Smallwork; barely there. Sound sculptures can be sampled a la carte at every flower, tree, bush, stone, lawn, stream, hill, scree, burrow, hive, mound, nest, cave, and at other stops. Pulses. Unknown tonalities. The headline news of a sandstorm’s arrival bruited through particulate networks.
“…Three voltage streams from two LFOs to different modules….” What I get from this quote, taken from the press materials for KFW’s “Generator,” is that this music is made from electrically generated accidents and KFW’s subsequent reactions. Listening to this intensely pretty music, it’s hard not to wonder how many composers over the years have had both febrile and normal dreams about instruments playing themselves. Reminiscent in some way of Zachary Mason’s (author of the excellent “The Lost Books of the Odyssey”) recent remarks about wanting to write “the imagined literature of artificial intelligence, like a fictive translation of the stories machines tell themselves.” KFW’s work on “Generator” seems to be the musical equivalent–modular synths playing songs for their own private enjoyment.
Perhaps the greatest achievement in the science of tremolo. This song by Victor Uwaifo is built around these unbelievably elegant guitar lines and soaked in a cascade of strange electronic bubbles which, at times, sound oddly like the cry of a surprised cat (q.v. the two minute mark). “Guitar Boy” features prominently in the Avalanches “Some People” mix, and it’s easy to tell why–this song is so pleasant and charming, so sweet to the ear, that it’s hard not to turn into a rabid advocate on its behalf. This is also one of those songs where you wish you’d been present at the recording, because it sounds like all involved are having fun.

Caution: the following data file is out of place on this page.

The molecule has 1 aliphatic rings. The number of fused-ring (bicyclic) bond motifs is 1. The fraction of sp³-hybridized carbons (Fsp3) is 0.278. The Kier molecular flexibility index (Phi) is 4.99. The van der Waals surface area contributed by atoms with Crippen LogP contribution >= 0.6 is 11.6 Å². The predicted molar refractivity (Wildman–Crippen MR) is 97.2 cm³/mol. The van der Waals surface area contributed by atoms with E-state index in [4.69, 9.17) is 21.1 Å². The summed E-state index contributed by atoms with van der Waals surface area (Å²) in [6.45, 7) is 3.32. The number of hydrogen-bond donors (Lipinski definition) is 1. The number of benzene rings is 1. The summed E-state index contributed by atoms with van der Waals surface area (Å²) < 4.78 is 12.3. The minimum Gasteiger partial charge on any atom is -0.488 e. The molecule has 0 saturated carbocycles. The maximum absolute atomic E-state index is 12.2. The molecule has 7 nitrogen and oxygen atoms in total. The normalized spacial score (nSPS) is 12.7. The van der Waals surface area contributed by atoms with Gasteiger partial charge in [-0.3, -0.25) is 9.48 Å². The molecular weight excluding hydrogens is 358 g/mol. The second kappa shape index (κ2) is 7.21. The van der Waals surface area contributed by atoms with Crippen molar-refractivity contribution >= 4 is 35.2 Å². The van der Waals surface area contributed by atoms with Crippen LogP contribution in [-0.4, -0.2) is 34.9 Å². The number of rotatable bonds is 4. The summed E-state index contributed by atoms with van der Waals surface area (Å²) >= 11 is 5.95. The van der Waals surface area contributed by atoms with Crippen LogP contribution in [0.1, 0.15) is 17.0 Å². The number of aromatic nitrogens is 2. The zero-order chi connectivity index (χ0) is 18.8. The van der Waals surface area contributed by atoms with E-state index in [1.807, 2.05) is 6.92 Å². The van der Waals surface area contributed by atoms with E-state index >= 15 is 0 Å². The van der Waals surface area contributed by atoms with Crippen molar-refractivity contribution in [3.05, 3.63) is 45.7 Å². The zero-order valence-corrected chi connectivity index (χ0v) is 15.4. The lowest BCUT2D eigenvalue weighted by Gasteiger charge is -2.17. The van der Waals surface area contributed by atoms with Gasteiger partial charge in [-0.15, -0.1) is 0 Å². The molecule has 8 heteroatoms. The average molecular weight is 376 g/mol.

This might be music for use. I think Dharma wants this to be played at the consecration of a new bonfire venue, at which only the finest woods will be burnt (white oak, beech, black locust). Or during a first date that involves roller skating through a parking garage. Or as salutary accompaniment to some bed-ridden soul’s recovery from stubborn bronchitis. Or through the headphones left as a joke over the perdurable ears of an old bust. Or out of the speakers of a library’s PA system, as closing music: abandon your carrels, shelve those books.
Besides being named after a D.H. Lawrence short story, Rocking Horse Winner was also superficially notable for the fact that the lead singer, Jolie Lindholm, sang back-up for Dashboard Confessional. (that’s some juicy trivia from the turn of the century) ‘Miss You’–from Rocking Horse Winner’s last album, “Horizon”–is such a Hallmark-earnest guitar pop song and it’s imbued with the kind of kinetic energy that attaches itself to love letters, nervous phone calls, and fractured first date conversations. Jolie Lindholm’s voice is a shiny pink balloon set against a deep blue sky–the contrast with the music is stark and pleasant. There is a small surprise at 58 seconds, when one Jolie repeats another.
Not sure why they broke up, but I can say the last (and only) time I saw them play live was in the ballroom of a local Omni Hotel. That didn’t really bode well.